Nutritional programs targeting employees at worksite settings can be considered especially relevant in South Korea, because the working hours of South Korean employees are longer than most countries in the world [7]. Previous studies conducted in South Korea have attempted to understand workers' food intake habits, such as breakfast skipping [8], salt intake [9], and the perceived level of stress and its association with dietary attitude [10, 11]. These studies have highlighted that the nutritional behaviors among Korean workers are far less than ideal.

Factors associated with eating behaviors have been examined extensively in previous research [12]. According to the Social Ecological Model (SEM), individual health behaviors are the result of various interactions among personal, organizational, and social factors [13]. Using an SEM framework, previous intervention studies focused not only on individual factors but also on environmental factors to modify individuals' eating behaviors. In worksites, environmental strategies include altering the availability of [un]healthy food items [14], manipulating pricing [15], changing the nutrient contents of the menu [16], and providing nutritional information on the menu [17].

Early studies recognized the joint influence of physical and social environmental factors on occupational health [18]. However, previous nutrition interventions mainly targeted the physical environment of the workplace, and there were few studies that specifically examined and tried to modify the organizational and social workplace environment. Furthermore, there have not been enough attempts to understand the organizational and socio-cultural influences on workers' nutrition behaviors at worksite settings, which should be considered when planning an effective intervention.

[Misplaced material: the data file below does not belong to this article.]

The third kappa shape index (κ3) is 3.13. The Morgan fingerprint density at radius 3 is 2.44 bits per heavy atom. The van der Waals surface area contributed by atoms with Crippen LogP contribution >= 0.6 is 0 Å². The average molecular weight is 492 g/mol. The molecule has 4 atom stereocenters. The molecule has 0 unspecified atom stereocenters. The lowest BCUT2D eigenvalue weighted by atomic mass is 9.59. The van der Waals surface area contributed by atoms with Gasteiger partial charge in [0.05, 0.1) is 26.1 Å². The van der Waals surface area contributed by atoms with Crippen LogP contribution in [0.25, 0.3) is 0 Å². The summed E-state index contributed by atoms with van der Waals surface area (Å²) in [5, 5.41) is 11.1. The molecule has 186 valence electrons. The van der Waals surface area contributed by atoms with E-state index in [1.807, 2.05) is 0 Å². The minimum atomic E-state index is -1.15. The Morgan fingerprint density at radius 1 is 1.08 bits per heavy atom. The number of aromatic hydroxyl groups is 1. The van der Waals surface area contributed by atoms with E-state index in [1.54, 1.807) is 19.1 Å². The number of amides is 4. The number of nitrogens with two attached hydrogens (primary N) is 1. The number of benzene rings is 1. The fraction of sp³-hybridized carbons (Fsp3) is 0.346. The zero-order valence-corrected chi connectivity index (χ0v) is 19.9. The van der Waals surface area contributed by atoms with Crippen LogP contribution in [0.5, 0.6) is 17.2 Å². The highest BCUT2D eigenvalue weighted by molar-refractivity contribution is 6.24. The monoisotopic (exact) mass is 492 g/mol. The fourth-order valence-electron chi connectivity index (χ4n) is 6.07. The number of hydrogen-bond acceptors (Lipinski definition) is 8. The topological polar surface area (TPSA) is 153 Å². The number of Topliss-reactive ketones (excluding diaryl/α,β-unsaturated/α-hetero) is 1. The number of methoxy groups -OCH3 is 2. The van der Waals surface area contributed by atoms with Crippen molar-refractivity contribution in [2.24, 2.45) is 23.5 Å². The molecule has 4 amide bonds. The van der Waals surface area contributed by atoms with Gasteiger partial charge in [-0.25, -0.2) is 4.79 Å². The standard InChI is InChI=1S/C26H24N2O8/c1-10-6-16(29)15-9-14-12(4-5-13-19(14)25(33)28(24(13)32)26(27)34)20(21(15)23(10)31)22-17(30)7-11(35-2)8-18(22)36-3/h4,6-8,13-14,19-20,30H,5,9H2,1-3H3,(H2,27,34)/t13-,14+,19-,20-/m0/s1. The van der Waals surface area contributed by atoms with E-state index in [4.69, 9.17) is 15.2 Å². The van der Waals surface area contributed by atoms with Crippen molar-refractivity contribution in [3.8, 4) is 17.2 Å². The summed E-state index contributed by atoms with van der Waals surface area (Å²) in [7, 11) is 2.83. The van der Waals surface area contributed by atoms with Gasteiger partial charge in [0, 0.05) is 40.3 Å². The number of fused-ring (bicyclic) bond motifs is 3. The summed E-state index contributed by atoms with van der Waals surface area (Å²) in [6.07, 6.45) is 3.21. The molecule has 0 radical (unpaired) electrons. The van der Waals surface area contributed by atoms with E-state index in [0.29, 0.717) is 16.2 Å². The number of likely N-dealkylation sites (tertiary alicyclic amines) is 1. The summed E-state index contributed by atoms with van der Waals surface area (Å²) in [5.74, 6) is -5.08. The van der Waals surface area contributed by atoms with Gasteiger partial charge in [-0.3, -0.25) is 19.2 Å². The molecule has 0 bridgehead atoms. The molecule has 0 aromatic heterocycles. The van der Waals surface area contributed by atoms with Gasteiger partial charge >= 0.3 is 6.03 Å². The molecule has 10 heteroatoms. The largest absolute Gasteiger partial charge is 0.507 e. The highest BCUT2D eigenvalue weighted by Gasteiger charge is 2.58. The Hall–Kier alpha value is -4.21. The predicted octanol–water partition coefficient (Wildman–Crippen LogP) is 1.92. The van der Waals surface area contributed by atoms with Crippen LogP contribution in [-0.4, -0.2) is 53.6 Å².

From previous studies on South Korean workers, it is known that their food intake practices are suboptimal, yet the more fundamental reasons why workers eat the way that they do has not extensively explored. Therefore, this study was conducted to understand the organizational social and policy environments of the workplace that are related to worker's eating behaviors. Our main research question for this manuscript was as follows: What are the employers' organizational environments related to office workers' food choices?


General study design and theoretical framework

Detailed information on the study methods, procedures and interview guide can be found in elsewhere [19]. In brief, in-depth interviews with 22 office workers were conducted in a metropolitan area of South Korea. Using the SEM as a guiding framework [20], we prepared the interview guide, paying special attention to the organizational environments of the workplace. The SEM emphasizes the interrelatedness among personal- and organizational-level influences on human behaviors [21]. During the interviews, various individual, familial, and environmental (both institutional and societal) factors were emerged and extensively discussed. In the previous article, we presented the social and cultural influences of eating behaviors among this population, such as economic hardships in general society, which magnify competitiveness among workers and companies. For this manuscript, we focused on how organizational factors affect eating behaviors among office workers. The interview guide is presented in the previous article [19].